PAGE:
The pregame tradition at nearly all levels of baseball into the 1980s was for the home team to take batting practice, the visitors to take BP, the home team to come back out for a full round of “infield,’’ ground balls, turning double plays, and the visitors would come back to do the same.
“We do all of that during batting practice now,’’ Gardenhire said. “In fact, the managers were given notification before this season that we can’t have pregame infield, because the field belongs to the promotions people and grounds crew for 30, 35 minutes before the game starts.’’
Ballplayers (especially visitors) are notorious for getting to the park early and having much time to kill. A pregame staple was players coming down to the field in midafternoon for a robust game of “pepper’’:
One batter, several fielders 10-15 feet away in a line, making tosses that the batter would hit back at the players, hopefully on one, hard-to-handle hop. Generally, the punishment for booting the ball was to be sent to the end of line, and farther from the chance to be the batter.
Pepper was the enemy of groundskeepers. The game usually took place behind home plate, beating up the grass. “No Pepper’’ started appearing in paint on the short wall behind the plate — the area now used for advertising.
“I haven’t seen a pepper game in a long time,’’ Twins coach Joe Vavra said. “It’s gone.’’
The Yankees are the lone protectors of this tradition in the major leagues. They held the annual old-timers celebration in the Bronx on June 23 for the 67th time.
The zaniest of Yankees’ old-timers celebrations came on July 29, 1978. Earlier in the month, manager Billy Martin had this to say of star player Reggie Jackson and owner George Steinbrenner: “They deserve each other. One’s a born liar and the other’s convicted.’’
Steinbrenner had been convicted of an illegal campaign contribution to Richard Nixon. The Boss forced Martin’s resignation July 24, and then five days later he had public address legend Bob Sheppard make the surprise announcement during old-timers introductions that Martin would return as manager in 1980.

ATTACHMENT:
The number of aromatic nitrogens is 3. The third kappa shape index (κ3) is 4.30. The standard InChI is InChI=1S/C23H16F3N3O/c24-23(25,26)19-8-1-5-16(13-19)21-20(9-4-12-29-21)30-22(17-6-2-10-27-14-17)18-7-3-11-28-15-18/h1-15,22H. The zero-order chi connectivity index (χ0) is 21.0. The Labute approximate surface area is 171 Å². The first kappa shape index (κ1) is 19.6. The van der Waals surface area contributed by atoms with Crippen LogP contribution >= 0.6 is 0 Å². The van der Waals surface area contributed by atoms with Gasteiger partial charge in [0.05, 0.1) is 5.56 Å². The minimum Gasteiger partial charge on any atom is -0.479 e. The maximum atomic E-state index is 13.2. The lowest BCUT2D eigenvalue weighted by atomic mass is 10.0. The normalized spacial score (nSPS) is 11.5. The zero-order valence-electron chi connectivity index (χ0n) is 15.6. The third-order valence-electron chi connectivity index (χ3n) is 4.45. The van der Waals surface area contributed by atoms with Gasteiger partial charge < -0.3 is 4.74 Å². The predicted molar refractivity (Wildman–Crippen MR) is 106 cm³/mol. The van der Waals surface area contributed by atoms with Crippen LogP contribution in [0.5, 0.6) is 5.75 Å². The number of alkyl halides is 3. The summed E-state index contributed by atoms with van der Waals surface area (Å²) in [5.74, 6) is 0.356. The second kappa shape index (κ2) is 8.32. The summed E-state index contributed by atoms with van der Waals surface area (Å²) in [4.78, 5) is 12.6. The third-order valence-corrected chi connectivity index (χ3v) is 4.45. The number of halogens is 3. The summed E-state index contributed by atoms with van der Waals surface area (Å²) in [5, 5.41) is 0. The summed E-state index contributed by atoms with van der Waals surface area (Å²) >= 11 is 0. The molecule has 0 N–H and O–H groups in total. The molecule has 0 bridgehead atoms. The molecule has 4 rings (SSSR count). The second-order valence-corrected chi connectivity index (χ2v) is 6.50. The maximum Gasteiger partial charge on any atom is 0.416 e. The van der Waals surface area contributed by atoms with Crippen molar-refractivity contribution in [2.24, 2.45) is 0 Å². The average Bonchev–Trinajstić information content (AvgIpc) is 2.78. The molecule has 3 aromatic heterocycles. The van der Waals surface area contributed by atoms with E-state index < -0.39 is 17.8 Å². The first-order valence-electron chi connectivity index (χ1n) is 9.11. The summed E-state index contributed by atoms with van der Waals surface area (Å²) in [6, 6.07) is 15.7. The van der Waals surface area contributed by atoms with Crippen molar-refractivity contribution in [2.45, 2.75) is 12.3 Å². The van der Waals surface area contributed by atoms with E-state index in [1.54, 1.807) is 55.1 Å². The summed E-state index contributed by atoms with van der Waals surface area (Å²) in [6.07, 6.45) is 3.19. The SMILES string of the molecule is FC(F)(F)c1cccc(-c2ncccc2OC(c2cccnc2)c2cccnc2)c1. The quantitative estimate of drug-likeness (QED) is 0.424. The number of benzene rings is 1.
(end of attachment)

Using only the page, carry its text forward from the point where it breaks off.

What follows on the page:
When Martin came running out of the dugout in his No. 1 uniform … well, I was there, covering the Twins, and it was the loudest 15-minute standing ovation in recorded sports history.
The Twins had occasional old-timers games at Met Stadium, including one July 17, 1976, when the attractions included Lyman Bostock Sr. He had played in the Negro Leagues and his son, Lyman Jr., was a rising Twins star.
The twist was that Lyman Sr. was long estranged from his son. He showed up a couple of times when Lyman Jr. made it to the big leagues, tried to introduce himself and his son said: “I’ve never met you. How do I know who you are?’’
The Lyman Sr. of 1976 had a pot belly that stretched his jersey but also a sweet swing that resulted in a couple of hits.
The Twins’ most recent old-timers promotion was the “Legends Game’’ on Sept. 5, 2011, celebrating the 50th anniversary of the first season in Minnesota. If you missed the game, and Kent Hrbek tearing up the turf chasing a pop-up, there’s a chance it is showing on Fox Sports North right now.